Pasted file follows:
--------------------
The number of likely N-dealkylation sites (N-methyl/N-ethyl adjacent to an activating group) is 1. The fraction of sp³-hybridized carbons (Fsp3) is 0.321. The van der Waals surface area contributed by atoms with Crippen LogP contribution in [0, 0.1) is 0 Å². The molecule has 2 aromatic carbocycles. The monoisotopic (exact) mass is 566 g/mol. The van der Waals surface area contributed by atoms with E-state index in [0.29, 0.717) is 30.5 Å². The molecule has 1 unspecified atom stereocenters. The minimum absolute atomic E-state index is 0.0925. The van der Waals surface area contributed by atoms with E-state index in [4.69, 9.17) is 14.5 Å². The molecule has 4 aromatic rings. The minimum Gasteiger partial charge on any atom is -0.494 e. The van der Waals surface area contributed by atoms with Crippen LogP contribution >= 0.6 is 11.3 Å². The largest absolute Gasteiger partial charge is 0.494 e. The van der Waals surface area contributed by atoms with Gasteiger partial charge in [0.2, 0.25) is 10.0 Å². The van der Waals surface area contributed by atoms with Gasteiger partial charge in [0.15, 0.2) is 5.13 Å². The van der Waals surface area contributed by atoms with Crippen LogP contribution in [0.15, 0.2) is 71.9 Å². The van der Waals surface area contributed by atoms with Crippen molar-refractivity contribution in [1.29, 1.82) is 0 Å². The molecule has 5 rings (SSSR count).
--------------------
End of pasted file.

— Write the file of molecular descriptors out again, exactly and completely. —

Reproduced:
The number of likely N-dealkylation sites (N-methyl/N-ethyl adjacent to an activating group) is 1. The fraction of sp³-hybridized carbons (Fsp3) is 0.321. The van der Waals surface area contributed by atoms with Crippen LogP contribution in [0, 0.1) is 0 Å². The molecule has 2 aromatic carbocycles. The monoisotopic (exact) mass is 566 g/mol. The van der Waals surface area contributed by atoms with E-state index in [0.29, 0.717) is 30.5 Å². The molecule has 1 unspecified atom stereocenters. The minimum absolute atomic E-state index is 0.0925. The van der Waals surface area contributed by atoms with E-state index in [4.69, 9.17) is 14.5 Å². The molecule has 4 aromatic rings. The minimum Gasteiger partial charge on any atom is -0.494 e. The van der Waals surface area contributed by atoms with Crippen LogP contribution >= 0.6 is 11.3 Å². The largest absolute Gasteiger partial charge is 0.494 e. The van der Waals surface area contributed by atoms with Gasteiger partial charge in [0.2, 0.25) is 10.0 Å². The van der Waals surface area contributed by atoms with Gasteiger partial charge in [0.15, 0.2) is 5.13 Å². The van der Waals surface area contributed by atoms with Crippen LogP contribution in [0.15, 0.2) is 71.9 Å². The van der Waals surface area contributed by atoms with Crippen molar-refractivity contribution in [1.29, 1.82) is 0 Å². The molecule has 5 rings (SSSR count).